Think about rare diseases on February 28



One of the February events I forgot to mention earlier this month is the Rare Diseases Day which falls on February 28. You might have stumbled across these terms before: rare diseases, orphan diseases. Let’s see whether we can clarify these terms.

Rare diseases, also known as orphan diseases are diseases with very low prevalence. In the US, a disease is considered rare when prevalence in a population is fewer than 200,000 affected individuals. In Europe, rare diseases are those that affect five out of every 10,000 people. There are hundreds, even thousands of diseases and conditions considered “rare” but we seldom hear about them except perhaps when watching episodes of Dr. House.

Here’s some info from the Rare Diseases Day campaign:

Rare diseases are life-threatening or chronically debilitating diseases with a low prevalence and a high level of complexity. 6000 to 8000 rare diseases have been identified, affecting 30 million European citizens. Patients with very rare diseases and their families are particularly isolated and vulnerable. The life expectancy of rare disease patients is significantly reduced and many have disabilities that become a source of discrimination and reduce or destroy educational, professional or social opportunities.

Some of the more “well-known” rare diseases are the Guillain-Barre Syndrome (supposedly linked to certain vaccines), Huntington Disease (this is what Dr Remy Hadley – played by Olivia Wilde – has), and Reye Syndrome (associated with aspirin use in children). A comprehensive (though not complete) list of rare diseases can be found here.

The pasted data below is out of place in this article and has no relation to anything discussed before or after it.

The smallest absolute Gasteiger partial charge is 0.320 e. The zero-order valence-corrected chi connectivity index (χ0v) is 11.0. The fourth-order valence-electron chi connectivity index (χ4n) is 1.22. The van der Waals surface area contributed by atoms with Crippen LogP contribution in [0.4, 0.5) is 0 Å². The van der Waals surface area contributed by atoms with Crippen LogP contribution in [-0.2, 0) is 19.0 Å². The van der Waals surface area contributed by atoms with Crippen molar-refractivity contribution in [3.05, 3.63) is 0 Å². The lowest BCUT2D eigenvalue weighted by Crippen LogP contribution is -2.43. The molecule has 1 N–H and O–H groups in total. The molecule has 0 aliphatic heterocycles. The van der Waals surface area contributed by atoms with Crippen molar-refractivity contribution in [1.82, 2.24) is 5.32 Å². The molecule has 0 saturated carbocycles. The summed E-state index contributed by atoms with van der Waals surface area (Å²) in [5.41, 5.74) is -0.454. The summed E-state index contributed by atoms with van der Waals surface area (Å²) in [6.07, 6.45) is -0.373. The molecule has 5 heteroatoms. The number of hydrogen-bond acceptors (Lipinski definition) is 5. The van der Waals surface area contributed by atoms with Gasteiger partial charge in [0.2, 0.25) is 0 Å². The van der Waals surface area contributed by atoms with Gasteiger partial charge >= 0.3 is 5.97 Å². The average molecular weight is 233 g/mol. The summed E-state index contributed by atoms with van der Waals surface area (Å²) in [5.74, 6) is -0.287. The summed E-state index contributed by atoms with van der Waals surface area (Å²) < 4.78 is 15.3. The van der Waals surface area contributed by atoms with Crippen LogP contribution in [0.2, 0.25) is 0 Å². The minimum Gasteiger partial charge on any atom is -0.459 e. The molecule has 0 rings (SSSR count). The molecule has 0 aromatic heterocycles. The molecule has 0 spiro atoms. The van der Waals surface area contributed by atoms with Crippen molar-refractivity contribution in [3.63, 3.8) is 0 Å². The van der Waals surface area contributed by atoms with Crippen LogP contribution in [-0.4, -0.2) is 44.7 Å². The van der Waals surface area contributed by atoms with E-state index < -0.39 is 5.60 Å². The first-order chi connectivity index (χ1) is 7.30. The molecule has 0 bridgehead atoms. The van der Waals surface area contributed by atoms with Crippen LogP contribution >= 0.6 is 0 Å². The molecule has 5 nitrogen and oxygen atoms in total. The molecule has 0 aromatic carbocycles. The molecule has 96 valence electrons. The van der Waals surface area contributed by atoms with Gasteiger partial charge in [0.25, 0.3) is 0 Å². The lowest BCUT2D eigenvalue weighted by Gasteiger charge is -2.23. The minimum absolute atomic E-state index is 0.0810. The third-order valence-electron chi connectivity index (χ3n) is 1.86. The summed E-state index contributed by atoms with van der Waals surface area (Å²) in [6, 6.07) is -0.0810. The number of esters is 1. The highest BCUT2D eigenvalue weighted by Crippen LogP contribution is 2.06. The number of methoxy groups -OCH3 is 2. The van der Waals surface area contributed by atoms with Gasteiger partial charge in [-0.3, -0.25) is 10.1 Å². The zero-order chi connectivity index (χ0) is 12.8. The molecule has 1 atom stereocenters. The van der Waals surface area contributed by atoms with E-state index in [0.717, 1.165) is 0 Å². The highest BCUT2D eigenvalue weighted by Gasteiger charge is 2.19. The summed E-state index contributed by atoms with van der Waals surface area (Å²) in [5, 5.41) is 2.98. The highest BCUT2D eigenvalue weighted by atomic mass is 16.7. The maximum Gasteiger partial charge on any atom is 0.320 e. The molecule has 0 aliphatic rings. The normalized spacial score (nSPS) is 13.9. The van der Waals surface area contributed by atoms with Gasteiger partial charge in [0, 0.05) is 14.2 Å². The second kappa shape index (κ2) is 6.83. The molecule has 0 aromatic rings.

Rare disease should not be confused with the term neglected diseases. Neglected diseases are not necessary rare, they just don’t get all the attention they deserve because most of these are tropical diseases highly prevalent in low-income countries of Asia, Africa, and Latin America. Even though they are prevalent, they, like rare diseases, are not considered worthy enough of the time, not the mention the financial investment, needed to develop vaccines and treatments. Example of neglected diseases are schistosomiasis, African Sleeping Sickness (African trypanosomiasis), and dengue fever.

Back to rare diseases, February 28 is chosen to mark Rare Diseases Day and this year’s theme is “Bridging Patients and Researchers.”

So why are rare diseases also called orphan diseases?

The rare disease patient is the orphan of health systems, often without diagnosis, without treatment, without research, therefore without reason to hope.”

If there are orphan diseases, there are also orphan drugs. Drugs for [rare] diseases and conditions are commonly referred to as “orphan drugs”.

According to the US Orphan Drug Act:

Thus the Orphan Drug Act is aimed to provide incentives to pharmaceutical companies to develop orphan drugs for rare diseases. Incentives include tax advantages, less strict regulations (e.g. fewer clinical trials since there isn’t often enough patients to test), and special considerations in patenting and licensing. Because of such incentives, orphan drug applications for approval have doubled in the last decade. According to the Tufts Center for the Study of Drug Development, the US FDA has granted orphan drug status to 425 experimental drugs between 2006 and 2008. From 2000 and 2002, it was only 208.

However, there are still many rare diseases without any cure. Thus, Rare Diseases Day aims to increase awareness about this issue. The main messages of the Rare Diseases Day campaign are:

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NOTE: The contents in this blog are for informational purposes only, and should not be construed as medical advice, diagnosis, treatment or a substitute for professional care. Always seek the advice of your physician or other qualified health professional before making changes to any existing treatment or program. Some of the information presented in this blog may already be out of date.
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